For those of you that have attended the NWCDC in Vegas each year, the expo hall at the National Safety Council Congress is every bit as impressive. Lots of people, lots of educational sessions, lots of booths, lots of pitches. The exhibitors here in Atlanta this week represent an interesting contrast to the typical booths we see at our work comp conferences. Whereas a lot of the booths at our conferences are focused on the life of the worker after the injury, the National Safety Council appears to primarily attract companies and organizations focused on preventing the injury in the first place. There are lots of apparel companies... fire retardant clothing, dozens of different shoe/boot companies, more companies selling gloves than I could have ever imagined... as well as safety equipment... ropes, ladders, harnesses, etc. to keep workers safe.
But I couldn't help but notice what wasn't represented on the exhibit floor. The conclusion I drew from the menagerie of booths was that safety concerns apparently cease once an injury occurs. Employers and insurers are assuming, incorrectly, that once a worker is injured and enters the medical system for treatment, that injured worker's safety is assured.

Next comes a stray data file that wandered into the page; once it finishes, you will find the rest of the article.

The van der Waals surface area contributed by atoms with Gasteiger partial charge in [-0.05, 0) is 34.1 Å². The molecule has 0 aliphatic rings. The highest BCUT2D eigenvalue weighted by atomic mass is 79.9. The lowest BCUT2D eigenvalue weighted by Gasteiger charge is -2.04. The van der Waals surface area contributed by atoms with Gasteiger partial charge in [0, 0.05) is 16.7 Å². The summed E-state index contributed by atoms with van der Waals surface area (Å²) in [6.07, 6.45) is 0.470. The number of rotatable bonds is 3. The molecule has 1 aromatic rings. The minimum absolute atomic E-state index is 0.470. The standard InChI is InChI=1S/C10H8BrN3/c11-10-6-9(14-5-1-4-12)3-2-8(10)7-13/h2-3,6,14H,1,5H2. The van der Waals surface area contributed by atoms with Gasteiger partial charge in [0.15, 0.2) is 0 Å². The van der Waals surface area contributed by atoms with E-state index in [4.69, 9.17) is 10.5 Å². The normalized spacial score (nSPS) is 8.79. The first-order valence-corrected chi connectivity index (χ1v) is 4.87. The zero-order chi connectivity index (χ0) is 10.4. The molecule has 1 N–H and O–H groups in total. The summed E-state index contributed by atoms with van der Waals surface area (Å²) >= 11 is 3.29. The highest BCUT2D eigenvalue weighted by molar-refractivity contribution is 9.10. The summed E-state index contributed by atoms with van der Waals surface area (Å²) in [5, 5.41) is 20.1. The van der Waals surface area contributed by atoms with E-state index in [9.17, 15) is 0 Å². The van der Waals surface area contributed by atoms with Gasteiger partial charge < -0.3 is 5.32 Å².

That's simply not the case. And we know better.
The National Safety Council is leading the way on this. Dr. Don Teater and Tess Benham at the National Safety Council are working to leverage the brand and clout of their non-profit organization to help tackle the safety issues related to prescription drug misuse and abuse. They're doing research, engaging employers, writing white papers, giving speeches, and working hard to bring attention to this issue.
I challenge you to check out the NSC's work on this topic (see the link in the previous paragraph) and to see if there's a way you can help advance the good work they're doing. The NSC has been around a long time (100 years!) and they've worked on some of the biggest safety issues we've confronted as a society. You know how your claims frequency is trending down, year after year, for the last 50 years? Well, the NSC has played at least some small part in that through their work on driver safety, worker safety, fire safety, and other key areas.
Now they're tackling prescription drug misuse and abuse. That's a wake up call for all us. This is serious.
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